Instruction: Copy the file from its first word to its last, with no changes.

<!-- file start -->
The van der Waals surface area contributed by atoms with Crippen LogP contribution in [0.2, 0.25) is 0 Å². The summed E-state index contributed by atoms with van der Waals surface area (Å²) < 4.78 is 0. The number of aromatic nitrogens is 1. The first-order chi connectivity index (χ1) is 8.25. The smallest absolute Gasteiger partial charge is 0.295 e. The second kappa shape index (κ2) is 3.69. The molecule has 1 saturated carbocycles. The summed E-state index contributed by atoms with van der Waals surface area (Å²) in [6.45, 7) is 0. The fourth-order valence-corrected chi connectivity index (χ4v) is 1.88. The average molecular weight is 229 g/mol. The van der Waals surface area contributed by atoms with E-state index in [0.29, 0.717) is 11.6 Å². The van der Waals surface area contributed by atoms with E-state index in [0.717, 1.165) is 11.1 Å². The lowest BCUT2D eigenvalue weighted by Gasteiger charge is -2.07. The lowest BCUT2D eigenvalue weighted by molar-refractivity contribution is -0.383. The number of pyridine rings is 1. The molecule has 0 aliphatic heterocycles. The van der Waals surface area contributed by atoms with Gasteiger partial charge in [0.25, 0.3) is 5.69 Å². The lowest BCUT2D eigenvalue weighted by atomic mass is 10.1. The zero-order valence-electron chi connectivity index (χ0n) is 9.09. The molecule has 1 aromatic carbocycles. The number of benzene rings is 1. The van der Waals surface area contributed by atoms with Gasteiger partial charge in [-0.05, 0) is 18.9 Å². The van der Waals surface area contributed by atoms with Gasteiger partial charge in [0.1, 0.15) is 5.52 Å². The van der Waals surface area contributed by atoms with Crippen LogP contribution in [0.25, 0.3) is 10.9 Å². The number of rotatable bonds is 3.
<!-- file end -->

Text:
The van der Waals surface area contributed by atoms with Crippen LogP contribution in [0.2, 0.25) is 0 Å². The summed E-state index contributed by atoms with van der Waals surface area (Å²) < 4.78 is 0. The number of aromatic nitrogens is 1. The first-order chi connectivity index (χ1) is 8.25. The smallest absolute Gasteiger partial charge is 0.295 e. The second kappa shape index (κ2) is 3.69. The molecule has 1 saturated carbocycles. The summed E-state index contributed by atoms with van der Waals surface area (Å²) in [6.45, 7) is 0. The fourth-order valence-corrected chi connectivity index (χ4v) is 1.88. The average molecular weight is 229 g/mol. The van der Waals surface area contributed by atoms with E-state index in [0.29, 0.717) is 11.6 Å². The van der Waals surface area contributed by atoms with E-state index in [0.717, 1.165) is 11.1 Å². The lowest BCUT2D eigenvalue weighted by Gasteiger charge is -2.07. The lowest BCUT2D eigenvalue weighted by molar-refractivity contribution is -0.383. The number of pyridine rings is 1. The molecule has 0 aliphatic heterocycles. The van der Waals surface area contributed by atoms with Gasteiger partial charge in [0.25, 0.3) is 5.69 Å². The lowest BCUT2D eigenvalue weighted by atomic mass is 10.1. The zero-order valence-electron chi connectivity index (χ0n) is 9.09. The molecule has 1 aromatic carbocycles. The number of benzene rings is 1. The van der Waals surface area contributed by atoms with Gasteiger partial charge in [-0.05, 0) is 18.9 Å². The van der Waals surface area contributed by atoms with Gasteiger partial charge in [0.1, 0.15) is 5.52 Å². The van der Waals surface area contributed by atoms with Crippen LogP contribution in [0.25, 0.3) is 10.9 Å². The number of rotatable bonds is 3.